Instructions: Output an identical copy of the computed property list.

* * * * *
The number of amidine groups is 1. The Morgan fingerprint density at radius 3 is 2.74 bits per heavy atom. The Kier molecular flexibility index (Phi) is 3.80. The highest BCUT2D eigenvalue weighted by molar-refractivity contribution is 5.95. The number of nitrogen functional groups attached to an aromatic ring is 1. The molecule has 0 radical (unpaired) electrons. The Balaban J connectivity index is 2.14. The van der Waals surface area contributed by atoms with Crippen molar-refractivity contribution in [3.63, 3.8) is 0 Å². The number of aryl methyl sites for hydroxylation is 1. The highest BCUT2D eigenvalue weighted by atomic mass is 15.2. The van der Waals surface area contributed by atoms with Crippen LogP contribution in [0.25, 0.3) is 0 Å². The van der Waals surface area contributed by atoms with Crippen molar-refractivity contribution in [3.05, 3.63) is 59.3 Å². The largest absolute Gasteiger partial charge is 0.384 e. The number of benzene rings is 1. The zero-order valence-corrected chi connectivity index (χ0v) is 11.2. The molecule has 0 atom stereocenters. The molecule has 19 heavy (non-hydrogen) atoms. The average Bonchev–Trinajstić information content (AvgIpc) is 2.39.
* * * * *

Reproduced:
The number of amidine groups is 1. The Morgan fingerprint density at radius 3 is 2.74 bits per heavy atom. The Kier molecular flexibility index (Phi) is 3.80. The highest BCUT2D eigenvalue weighted by molar-refractivity contribution is 5.95. The number of nitrogen functional groups attached to an aromatic ring is 1. The molecule has 0 radical (unpaired) electrons. The Balaban J connectivity index is 2.14. The van der Waals surface area contributed by atoms with Crippen molar-refractivity contribution in [3.63, 3.8) is 0 Å². The number of aryl methyl sites for hydroxylation is 1. The highest BCUT2D eigenvalue weighted by atomic mass is 15.2. The van der Waals surface area contributed by atoms with Crippen LogP contribution in [0.25, 0.3) is 0 Å². The van der Waals surface area contributed by atoms with Crippen molar-refractivity contribution in [3.05, 3.63) is 59.3 Å². The largest absolute Gasteiger partial charge is 0.384 e. The number of benzene rings is 1. The zero-order valence-corrected chi connectivity index (χ0v) is 11.2. The molecule has 0 atom stereocenters. The molecule has 19 heavy (non-hydrogen) atoms. The average Bonchev–Trinajstić information content (AvgIpc) is 2.39.